THE Rangers side that will take to the field at Ibrox tomorrow is, no disrespect to Ryan Jack, Alfredo Morelos or James Tavernier, nowhere near the same quality as those Pierre van Hooijdonk came up against during his years leading the line for Celtic.

He played at Parkhead at a time when their Glasgow rivals were lavishing millions of pounds on renowned international stars like Paul Gascoigne and Brian Laudrup and his side were unable to wrest the Scottish title from their grasp due to that superior spending power.

The Govan’s club’s well-documented financial meltdown, coupled with the vast wages now on offer to players down in England and elsewhere in Europe, mean they are no longer able to operate at the same rarefied level in the transfer market.

Yet, Van Hooijdonk still believes there is one important similarity between Steven Gerrard’s team and Walter Smith’s revered sides that can help them get a result – an exceptional goalkeeper.

The Dutch striker and his Celtic team mates frequently performed brilliantly in Old Firm games during the 1990s only to be denied victory by the outstanding play of Rangers great Andy Goram.

Van Hooijdonk feels Allan McGregor, who has been one of the form players in the country this season along with Ryan Christie, James Forrest and Morelos, is just as good as his illustrious predecessor and can be every bit as important for his side this afternoon.

“We have seen a lot of stupid mistakes from goalkeepers cost teams in big games all across Europe lately even when they have performed well,” he said. “Loris Karius in the Champions League is the best example. When you have got a good player in that position it is definitely a benefit.

“Celtic have been the best team in Scotland for a long time and they will once again be favourites to win again this weekend. But having a keeper of the standard of McGregor definitely helps Rangers. He is the sort of player who always seems to be at his best in big games. He can be the difference. Andy was exactly the same.”

He certainly was. Goram’s most memorable save in an Old Firm game, possibly ever, came from a Van Hooijdonk shot in the classic 3-3 draw at Ibrox in 1995. He denied the forward from point blank range in the second-half when the scoreline was 2-2. It is a moment he is still lauded for to this day.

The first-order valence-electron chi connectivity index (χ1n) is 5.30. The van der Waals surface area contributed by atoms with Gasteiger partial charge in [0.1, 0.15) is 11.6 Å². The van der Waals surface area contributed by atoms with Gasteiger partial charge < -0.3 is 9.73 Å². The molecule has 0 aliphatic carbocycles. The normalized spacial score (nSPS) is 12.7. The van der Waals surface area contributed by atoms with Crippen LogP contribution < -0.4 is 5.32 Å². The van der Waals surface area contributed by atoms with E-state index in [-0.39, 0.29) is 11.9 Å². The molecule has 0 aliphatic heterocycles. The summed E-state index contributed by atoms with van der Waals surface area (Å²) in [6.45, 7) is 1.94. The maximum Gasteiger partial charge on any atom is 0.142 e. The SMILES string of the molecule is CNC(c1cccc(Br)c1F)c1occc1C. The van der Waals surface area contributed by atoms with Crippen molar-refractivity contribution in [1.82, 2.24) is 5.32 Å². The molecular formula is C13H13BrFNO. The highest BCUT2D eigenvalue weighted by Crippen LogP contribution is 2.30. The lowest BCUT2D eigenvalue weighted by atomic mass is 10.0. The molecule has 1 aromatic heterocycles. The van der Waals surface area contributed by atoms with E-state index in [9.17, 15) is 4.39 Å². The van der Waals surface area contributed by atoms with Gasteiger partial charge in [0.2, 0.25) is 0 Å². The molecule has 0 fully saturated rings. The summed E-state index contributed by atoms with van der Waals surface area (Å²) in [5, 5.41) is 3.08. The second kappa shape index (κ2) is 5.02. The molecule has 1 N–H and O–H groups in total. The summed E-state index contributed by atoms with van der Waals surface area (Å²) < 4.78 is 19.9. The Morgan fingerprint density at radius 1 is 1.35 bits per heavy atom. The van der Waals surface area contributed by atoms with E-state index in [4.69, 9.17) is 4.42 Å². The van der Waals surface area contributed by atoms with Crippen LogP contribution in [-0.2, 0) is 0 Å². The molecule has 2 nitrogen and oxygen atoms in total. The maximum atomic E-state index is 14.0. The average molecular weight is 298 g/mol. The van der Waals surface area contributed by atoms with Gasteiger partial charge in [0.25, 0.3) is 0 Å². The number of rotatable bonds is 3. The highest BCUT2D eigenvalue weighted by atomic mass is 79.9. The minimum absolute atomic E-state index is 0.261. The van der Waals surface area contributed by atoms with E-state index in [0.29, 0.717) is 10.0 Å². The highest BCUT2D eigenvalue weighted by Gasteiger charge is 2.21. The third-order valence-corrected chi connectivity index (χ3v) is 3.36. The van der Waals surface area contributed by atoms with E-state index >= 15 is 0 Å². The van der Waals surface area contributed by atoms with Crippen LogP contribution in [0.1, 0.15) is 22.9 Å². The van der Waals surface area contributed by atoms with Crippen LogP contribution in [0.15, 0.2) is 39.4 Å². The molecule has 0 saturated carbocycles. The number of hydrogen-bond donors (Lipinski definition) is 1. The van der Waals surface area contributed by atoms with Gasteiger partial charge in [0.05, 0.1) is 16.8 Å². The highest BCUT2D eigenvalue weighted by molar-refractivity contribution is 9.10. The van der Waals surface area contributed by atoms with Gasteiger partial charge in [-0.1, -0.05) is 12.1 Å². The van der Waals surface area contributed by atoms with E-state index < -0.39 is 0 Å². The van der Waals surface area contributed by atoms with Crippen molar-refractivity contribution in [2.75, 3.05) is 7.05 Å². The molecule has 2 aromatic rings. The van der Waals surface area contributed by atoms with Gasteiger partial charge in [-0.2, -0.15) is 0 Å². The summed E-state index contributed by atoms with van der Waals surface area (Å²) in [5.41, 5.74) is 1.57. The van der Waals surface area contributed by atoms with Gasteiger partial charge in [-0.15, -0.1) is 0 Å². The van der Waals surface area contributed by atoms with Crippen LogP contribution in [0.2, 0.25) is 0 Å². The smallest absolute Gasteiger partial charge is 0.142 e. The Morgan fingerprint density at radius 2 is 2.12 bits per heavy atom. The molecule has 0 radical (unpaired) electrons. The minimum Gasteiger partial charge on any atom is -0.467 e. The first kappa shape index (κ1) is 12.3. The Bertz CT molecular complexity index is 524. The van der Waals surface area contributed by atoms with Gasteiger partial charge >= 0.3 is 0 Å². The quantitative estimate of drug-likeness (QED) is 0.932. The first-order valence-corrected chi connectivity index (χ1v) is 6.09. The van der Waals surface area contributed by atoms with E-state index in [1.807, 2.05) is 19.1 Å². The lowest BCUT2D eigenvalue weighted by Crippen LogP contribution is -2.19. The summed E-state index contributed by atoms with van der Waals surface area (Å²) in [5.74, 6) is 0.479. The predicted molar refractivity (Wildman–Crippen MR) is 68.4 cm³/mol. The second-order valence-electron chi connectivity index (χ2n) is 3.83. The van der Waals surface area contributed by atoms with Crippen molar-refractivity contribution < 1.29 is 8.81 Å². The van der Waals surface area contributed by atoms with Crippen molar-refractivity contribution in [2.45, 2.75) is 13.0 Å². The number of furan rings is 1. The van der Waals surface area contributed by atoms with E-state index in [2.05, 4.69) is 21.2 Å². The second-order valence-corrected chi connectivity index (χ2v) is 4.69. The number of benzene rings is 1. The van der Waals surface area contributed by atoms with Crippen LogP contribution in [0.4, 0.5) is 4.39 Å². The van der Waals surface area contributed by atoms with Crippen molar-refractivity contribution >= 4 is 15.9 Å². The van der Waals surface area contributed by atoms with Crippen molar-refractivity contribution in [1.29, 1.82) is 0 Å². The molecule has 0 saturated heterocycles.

However, the former Celtic striker takes an entirely different view of the incident – he argues it was one of his worst ever misses and reckons he made it simple for the Rangers keeper to palm his shot clear.

“I remember Andy’s save,” he said. “No disrespect to Andy, but I blame myself more for not scoring than I give him credit for the save. Rangers fans do the opposite, but I should have done better than hitting it straight in the middle of the goal.

“That is actually what happened. Normally, if you hit to the side, to the left or the right, then it will 100 per cent be a goal. I took a touch and hit it straight in the middle of the goal so I gave the goalkeeper a chance.

“Of course, at close range it’s still very hard to save it and Andy did. I will give some credit to him. But I was more angry at myself for not taking that opportunity. I have scored many goals and I have missed chances as well, but I haven’t missed many worse than that one.”

Van Hooijdonk partially atoned for his failure to bury that opportunity later in the game when he netted a sublime late equaliser that he rates as the one of best of a long, frequently controversial, but ultimately extremely successful professional career. “It was probably one of the best headers I scored,” he said. “Tosh McKinlay put in a cross and I leapt and put it in the bottom corner. It was a lesson to myself. It was how headers should be.